This recipe was noticeably different from the start; you don't use a mixer and heat it on the stove. The dough is syrupy instead of fluffy. Once again, I followed the recipe as written, and it was arguably just as simple as Bebe's. The cookie resulted in something like a very thin toffee, much like a Trader Joe's lace cookie. It's relatively sturdy and breaks into shards as opposed to crumbs.

Strangely, after eating countless Bebe lace cookies, I was not a fan of these CI cookies when they came out of the oven. I could taste the brown sugar more than I liked. John and I both declared Bebe's recipe the clear winner.

Interestingly, though, after I gave my tastebuds a sugar rest, I tasted the CI cookie again and loved them. Sandwiching a bit of ganache between two cookies led to a cookie that I ended up finding irresistible. I also like that you can get creative with the CI cookie; you can shape it into a tube and fill it with whipped cream, make it into a shell shape, or sandwich two together with chocolate, like I did. I'll definitely be revisiting these soon.

So, in the bake-off... it's a tie. To me, both cookies are good but too different to be compared. Maybe this verdict shouldn't be allowed, but both cookies are really tasty for different reasons.

If you're looking for a sweet, delicate cookie that doesn't need to be packaged up-- try out Bebe's recipe. If you're looking for a lace cookie that's a bit sturdier and similar to toffee-- go with the CI.  Either way, you can't go wrong!

Bebe's Lace Cookies
Shared with permission.

1 stick butter, softened
¾ c sugar
1 tbs Flour
1 tsp baking powder
1 tsp vanilla extract
1 large egg
1 c old fashioned oats (original recipe calls for quick oats)

Preheat oven to 350.

Cream butter and sugar together in a mixer on medium-high speed until light and fluffy. Add the rest of the ingredients and beat well. Drop in 1/2-3/4 teaspoonfuls onto a parchment paper or Silpat lined cookie sheet, at least 2” apart.

Bake 7 minutes on the center rack. Let cool for about 5 minutes and then gently transfer to a cooling rack to cool completely. You'll be able to fit 8 cookies on a regular half-sheet baking sheet.

Cook's Illustrated Lace Cookies
Make on a dry day to prevent chewy cookies; oats are traditional but this recipe calls for pecans. 

8 tbs unsalted butter
1/2 c light corn syrup
3/4 c dark brown sugar
1 tsp vanilla extract
1/4 tsp salt
6 tbs all purpose flour, sifted
1 c pecans, chopped fine
1 tbs heavy cream

Preheat oven to 350.

Bring butter, brown sugar, and corn syrup to a boil in a medium pot over medium heat (approx 6 min), stirring frequently. Take off heat and stir in the rest of the ingredients. Stir until smooth (or as smooth as you can with pecans in there!).

Drop syrupy batter onto a parchment or Silpat lined baking sheet in teaspoonfuls, 3" apart. For a regular half-sheet baking sheet, you'll be able to fit 6 cookies. Bake on the center rack for approximately 7 minutes, looking for the cookies to spread thin, start to darken, and come close to stop bubbling.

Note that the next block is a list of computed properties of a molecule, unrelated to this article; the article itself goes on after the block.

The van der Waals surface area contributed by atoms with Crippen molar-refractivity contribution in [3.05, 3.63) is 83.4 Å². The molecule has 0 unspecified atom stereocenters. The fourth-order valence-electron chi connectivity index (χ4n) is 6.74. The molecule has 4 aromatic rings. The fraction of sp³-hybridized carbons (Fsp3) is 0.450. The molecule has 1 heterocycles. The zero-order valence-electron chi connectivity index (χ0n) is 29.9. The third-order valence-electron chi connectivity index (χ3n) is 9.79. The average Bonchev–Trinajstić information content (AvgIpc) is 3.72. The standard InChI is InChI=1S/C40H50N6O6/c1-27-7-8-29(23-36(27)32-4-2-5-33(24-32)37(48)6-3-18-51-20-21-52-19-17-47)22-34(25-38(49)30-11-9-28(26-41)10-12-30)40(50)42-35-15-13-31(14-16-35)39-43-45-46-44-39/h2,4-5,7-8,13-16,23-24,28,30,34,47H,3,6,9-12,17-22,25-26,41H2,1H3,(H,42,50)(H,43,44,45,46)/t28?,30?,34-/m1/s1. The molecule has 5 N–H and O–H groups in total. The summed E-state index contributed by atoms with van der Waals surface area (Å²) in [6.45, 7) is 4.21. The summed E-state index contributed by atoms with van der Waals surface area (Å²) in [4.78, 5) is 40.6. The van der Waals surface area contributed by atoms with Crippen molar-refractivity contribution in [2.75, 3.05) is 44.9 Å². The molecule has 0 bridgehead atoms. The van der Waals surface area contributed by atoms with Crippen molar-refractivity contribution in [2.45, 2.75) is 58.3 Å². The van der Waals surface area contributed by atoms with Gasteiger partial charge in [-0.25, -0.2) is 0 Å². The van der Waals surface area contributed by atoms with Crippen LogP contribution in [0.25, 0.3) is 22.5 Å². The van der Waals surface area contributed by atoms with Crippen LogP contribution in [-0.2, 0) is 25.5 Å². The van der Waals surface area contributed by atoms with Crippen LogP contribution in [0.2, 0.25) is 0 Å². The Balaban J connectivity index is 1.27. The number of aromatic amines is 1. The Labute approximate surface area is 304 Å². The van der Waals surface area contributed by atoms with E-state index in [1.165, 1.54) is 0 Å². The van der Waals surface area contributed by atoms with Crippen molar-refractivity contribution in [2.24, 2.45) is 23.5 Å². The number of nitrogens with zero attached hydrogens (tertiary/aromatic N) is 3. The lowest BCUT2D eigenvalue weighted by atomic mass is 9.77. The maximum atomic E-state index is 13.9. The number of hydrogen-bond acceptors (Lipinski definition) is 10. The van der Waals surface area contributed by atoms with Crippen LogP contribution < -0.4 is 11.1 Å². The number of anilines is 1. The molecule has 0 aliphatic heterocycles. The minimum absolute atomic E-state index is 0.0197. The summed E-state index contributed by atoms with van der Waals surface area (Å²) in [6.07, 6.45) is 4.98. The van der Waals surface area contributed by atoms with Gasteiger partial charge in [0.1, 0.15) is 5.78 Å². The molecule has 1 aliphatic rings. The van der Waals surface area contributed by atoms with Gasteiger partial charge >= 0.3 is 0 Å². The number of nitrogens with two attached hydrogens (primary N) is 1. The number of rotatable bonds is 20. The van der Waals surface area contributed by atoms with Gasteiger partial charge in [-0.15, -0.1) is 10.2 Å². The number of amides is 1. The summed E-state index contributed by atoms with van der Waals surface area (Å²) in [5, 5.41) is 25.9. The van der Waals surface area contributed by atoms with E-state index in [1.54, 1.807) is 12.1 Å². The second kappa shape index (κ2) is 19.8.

Let cool for 5 minutes on the sheet before carefully transferring to a cooling rack to cool completely. If you're going to shape into a tube, shell, or cone, let the cookies sit for a shorter period when taking them out of the oven. Then, carefully shape and let cool. If making ganache filled sandwiches, dollop about 3/4 tsp ganache in the center of a cooled cookie and gently press another cookie on top. Allow to harden completely before serving (you can refrigerate them to speed up that process).

Store plain cookies in an airtight container at room temp for up to one month, though you have to really have a lot of will power to allow them to be in your home for that long. Decorate or fill with ganache up to a week in advance.

Wednesday, January 23, 2013

Christmas recap, continued (baking edition, part 2)

After winning Bridget's book (from Bake at 350) this December, I got a little excited to decorate cookies. Plus, I knew it would be a fun activity for LE and me to do. Once I started, I didn't want to stop. It was a lot of fun for me even though it kind of makes a bit of a mess during the prep.

I didn't actually receive the book until January, but I was familiar with Bridget's recipes and website already. I coupled the recipe with some helpful tips that I have mentally filed away over time from a few different cookie blogs:
  • Use two clean yard sticks or wooden dowels on the counter to roll on so that your cookies come out perfectly uniform in thickness. You have to roll less dough at once, but it's foolproof.
  • Roll out your dough on top of wax paper/parchment/Silpat as well as with a piece of wax/parchment paper between the roller and dough in order to eliminate the need for flouring your surface.
  • Bake your cookies on day the day before you prep your icing and decorate to prevent energy burn out. Decorated roll out cookies create a lot of dishes and mess (especially if doing alongside a child). 
  • Start with the right supplies to make it easy. For beginners, everything aside from the mixer can be purchased at a craft store, like Michaels, with coupons to make it inexpensive. Grab at least two squeeze bottles, disposable piping bags, some couplers, and piping tips (I used a size 1, 2, and 3). According to the cookie experts (not me), the AmeriColor gel food colorings and Ateco meringue powders are best in quality/taste, though you could definitely make do with the Wilton brand ones that you'll find at Michaels. 
  • Use tall glasses with damp paper towels at the bottom to hold your piping bags when they're not in use.
  • Try to come up with designs that only use 2-3 colors to simplify how many bags/bottles/mess you'll create.
  • Freeze your cut out dough on the cookie sheet for 5-10 minutes before it goes in the oven. This helps the cookie keep its shape while baking.
These cookies were made with Bridget's gingerbread recipe and royal icing recipe (also found in her book), which is firm enough to package up and stack without crumbling yet still chewy and soft. I'm not a gingerbread cookie person (or so I thought), but I found myself enjoying these. 

Simple Bite's Aimee also reviewed the recipe on her blog, which is where I won the cookbook and got the idea to use this gingerbread recipe to begin with.

Also, LE decorated her own cookies next to me. She helped me roll out the dough and press down the cookie cutters. Then, she had her own baking sheet with a bowl of pink icing (surprise, surprise!), some sprinkles, and a spoon to pour the icing onto her cookies. This let our 2 1/2 year old do hers without needing help while I decorated mine.

(Christmas recap, baking edition part 3 is coming tomorrow!)